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CLEAN: What techniques for washing fresh produce are associated with favorable food safety outcomes?

Conclusion

A limited body of evidence has shown that washing vegetables and fruit by running water over them at home or under laboratory simulation conditions is associated with reduced produce microbial loads.

Grade

Limited

 

Evidence Summary Overview

A total of three studies were reviewed regarding in-home techniques for washing fresh produce that are associated with favorable food safety outcomes such as reduced subsequent risk of home-based foodborne illnesses. All three studies (two non-randomized trials and one cross-sectional study) received neutral quality ratings.

Washing fresh produce at home is the last opportunity that consumers have to reduce potential pathogen loads in these foods before consuming them and is likely to help reduce food safety risks (Dharod et al, 2007b;  Kilonzo-Nthenge et al, 2006; Parnell et al, 2005). Dharod et al, (2007b) demonstrated a significant reduction in total microbial and coliform counts associated with washing lettuce and tomato under running water in Puerto Rican households’ home kitchens during preparation of a “chicken and salad” meal. Parnell et al, (2005) concluded that scrubbing melons with a clean brush under running water for 60 seconds is effective for Salmonella removal in the home setting. Kilonzo-Nthenge et al, (2006) also showed that washing produce under cold running tap water with rubbing and brushing, where applicable, has a potential to reduce surface bacterial contamination. Thus, providing consumer with information as to how to properly sanitize brushes should be a priority.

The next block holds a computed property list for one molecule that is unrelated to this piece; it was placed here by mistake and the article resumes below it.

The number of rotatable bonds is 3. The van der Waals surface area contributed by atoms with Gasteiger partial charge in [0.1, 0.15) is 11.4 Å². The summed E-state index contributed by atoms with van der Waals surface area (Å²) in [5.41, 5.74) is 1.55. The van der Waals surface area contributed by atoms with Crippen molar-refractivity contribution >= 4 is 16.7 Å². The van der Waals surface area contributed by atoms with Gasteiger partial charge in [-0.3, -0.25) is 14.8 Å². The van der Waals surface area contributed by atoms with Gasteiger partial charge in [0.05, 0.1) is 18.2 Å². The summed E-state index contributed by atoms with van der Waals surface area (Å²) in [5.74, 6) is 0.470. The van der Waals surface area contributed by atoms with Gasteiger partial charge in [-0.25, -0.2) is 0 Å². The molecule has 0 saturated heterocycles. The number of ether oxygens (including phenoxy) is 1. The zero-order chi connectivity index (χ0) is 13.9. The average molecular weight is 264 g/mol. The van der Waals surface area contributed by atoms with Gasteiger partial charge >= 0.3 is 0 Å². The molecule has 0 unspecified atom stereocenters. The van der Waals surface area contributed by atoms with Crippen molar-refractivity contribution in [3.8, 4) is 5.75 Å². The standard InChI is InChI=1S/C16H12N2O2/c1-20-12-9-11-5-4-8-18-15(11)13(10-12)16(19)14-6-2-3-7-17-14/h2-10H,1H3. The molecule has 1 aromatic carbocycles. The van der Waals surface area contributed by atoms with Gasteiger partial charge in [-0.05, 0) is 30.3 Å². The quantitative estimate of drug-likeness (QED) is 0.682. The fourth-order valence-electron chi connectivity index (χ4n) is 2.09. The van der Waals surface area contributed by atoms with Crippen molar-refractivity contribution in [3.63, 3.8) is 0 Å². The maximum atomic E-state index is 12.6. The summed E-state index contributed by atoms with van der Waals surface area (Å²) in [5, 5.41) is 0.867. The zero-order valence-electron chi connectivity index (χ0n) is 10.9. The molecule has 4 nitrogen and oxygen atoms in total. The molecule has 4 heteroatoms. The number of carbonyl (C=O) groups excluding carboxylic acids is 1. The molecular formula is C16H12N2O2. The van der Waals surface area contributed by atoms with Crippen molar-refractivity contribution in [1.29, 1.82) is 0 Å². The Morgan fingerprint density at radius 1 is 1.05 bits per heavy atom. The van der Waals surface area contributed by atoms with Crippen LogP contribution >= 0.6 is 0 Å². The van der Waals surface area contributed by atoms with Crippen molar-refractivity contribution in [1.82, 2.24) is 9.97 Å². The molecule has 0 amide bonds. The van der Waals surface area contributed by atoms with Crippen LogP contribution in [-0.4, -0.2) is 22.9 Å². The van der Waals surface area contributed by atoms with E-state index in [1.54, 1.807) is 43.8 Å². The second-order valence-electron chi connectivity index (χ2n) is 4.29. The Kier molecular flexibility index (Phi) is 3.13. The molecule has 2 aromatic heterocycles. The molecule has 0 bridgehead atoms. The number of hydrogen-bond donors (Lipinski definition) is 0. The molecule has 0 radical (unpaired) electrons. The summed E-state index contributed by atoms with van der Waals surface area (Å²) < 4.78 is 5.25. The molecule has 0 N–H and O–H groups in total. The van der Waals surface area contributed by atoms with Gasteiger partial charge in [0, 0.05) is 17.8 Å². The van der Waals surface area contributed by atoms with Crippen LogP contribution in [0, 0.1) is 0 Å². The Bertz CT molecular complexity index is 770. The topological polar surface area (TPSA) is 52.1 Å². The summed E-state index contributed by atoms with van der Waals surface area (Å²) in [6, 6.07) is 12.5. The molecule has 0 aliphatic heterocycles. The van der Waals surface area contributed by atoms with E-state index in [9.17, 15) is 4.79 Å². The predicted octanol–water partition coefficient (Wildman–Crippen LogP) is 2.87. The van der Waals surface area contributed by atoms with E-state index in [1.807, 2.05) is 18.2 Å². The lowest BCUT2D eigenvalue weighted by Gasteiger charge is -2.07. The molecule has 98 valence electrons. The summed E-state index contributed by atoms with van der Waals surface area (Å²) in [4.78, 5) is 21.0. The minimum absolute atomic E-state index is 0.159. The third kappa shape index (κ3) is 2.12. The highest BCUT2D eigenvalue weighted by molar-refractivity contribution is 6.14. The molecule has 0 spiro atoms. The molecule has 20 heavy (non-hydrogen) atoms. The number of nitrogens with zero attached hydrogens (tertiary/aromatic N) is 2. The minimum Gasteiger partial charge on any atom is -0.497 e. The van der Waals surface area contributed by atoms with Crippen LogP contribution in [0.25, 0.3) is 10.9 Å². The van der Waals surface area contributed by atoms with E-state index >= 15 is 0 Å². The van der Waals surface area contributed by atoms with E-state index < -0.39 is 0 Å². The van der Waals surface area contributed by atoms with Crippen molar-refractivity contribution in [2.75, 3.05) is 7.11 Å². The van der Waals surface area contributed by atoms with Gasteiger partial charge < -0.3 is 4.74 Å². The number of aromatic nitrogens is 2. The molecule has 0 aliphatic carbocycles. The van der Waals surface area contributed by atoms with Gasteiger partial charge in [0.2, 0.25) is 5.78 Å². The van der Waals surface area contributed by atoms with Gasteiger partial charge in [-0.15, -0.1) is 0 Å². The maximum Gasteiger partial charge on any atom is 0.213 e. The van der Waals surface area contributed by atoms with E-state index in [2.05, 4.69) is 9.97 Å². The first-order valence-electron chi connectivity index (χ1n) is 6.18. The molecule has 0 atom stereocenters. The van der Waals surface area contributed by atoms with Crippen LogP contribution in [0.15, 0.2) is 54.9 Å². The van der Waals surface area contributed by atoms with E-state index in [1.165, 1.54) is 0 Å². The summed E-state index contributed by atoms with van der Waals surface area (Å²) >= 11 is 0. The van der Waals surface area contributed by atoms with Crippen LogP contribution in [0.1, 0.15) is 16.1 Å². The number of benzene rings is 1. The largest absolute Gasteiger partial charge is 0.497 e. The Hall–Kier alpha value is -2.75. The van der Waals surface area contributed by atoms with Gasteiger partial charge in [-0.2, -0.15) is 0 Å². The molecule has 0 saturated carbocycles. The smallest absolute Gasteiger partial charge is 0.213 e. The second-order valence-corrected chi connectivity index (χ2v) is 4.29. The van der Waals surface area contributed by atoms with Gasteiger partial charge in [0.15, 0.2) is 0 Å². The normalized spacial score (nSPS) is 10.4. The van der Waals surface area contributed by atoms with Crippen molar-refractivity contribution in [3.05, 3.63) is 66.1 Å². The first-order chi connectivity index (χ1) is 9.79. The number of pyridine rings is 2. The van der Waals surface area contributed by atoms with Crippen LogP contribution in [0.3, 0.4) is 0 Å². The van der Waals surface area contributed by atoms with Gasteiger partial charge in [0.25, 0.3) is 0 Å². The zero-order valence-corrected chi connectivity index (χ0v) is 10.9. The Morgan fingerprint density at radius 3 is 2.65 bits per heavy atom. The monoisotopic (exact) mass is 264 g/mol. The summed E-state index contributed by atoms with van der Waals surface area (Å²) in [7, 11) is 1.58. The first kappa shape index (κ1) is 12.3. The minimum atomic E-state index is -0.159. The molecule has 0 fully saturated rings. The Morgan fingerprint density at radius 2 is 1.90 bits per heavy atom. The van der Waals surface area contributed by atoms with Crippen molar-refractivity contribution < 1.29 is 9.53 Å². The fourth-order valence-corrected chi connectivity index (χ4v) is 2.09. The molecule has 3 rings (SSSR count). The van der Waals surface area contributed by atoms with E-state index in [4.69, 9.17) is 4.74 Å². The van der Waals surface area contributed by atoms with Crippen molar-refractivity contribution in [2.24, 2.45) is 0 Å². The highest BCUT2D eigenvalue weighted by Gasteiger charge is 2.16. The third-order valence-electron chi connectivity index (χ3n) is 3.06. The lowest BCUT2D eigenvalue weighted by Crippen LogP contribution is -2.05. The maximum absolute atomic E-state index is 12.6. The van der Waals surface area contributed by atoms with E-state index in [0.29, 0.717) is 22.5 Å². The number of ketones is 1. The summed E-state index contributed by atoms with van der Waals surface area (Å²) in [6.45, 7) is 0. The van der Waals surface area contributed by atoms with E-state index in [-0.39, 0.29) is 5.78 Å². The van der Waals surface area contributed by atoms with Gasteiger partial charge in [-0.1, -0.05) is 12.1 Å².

Evidence Summary Paragraphs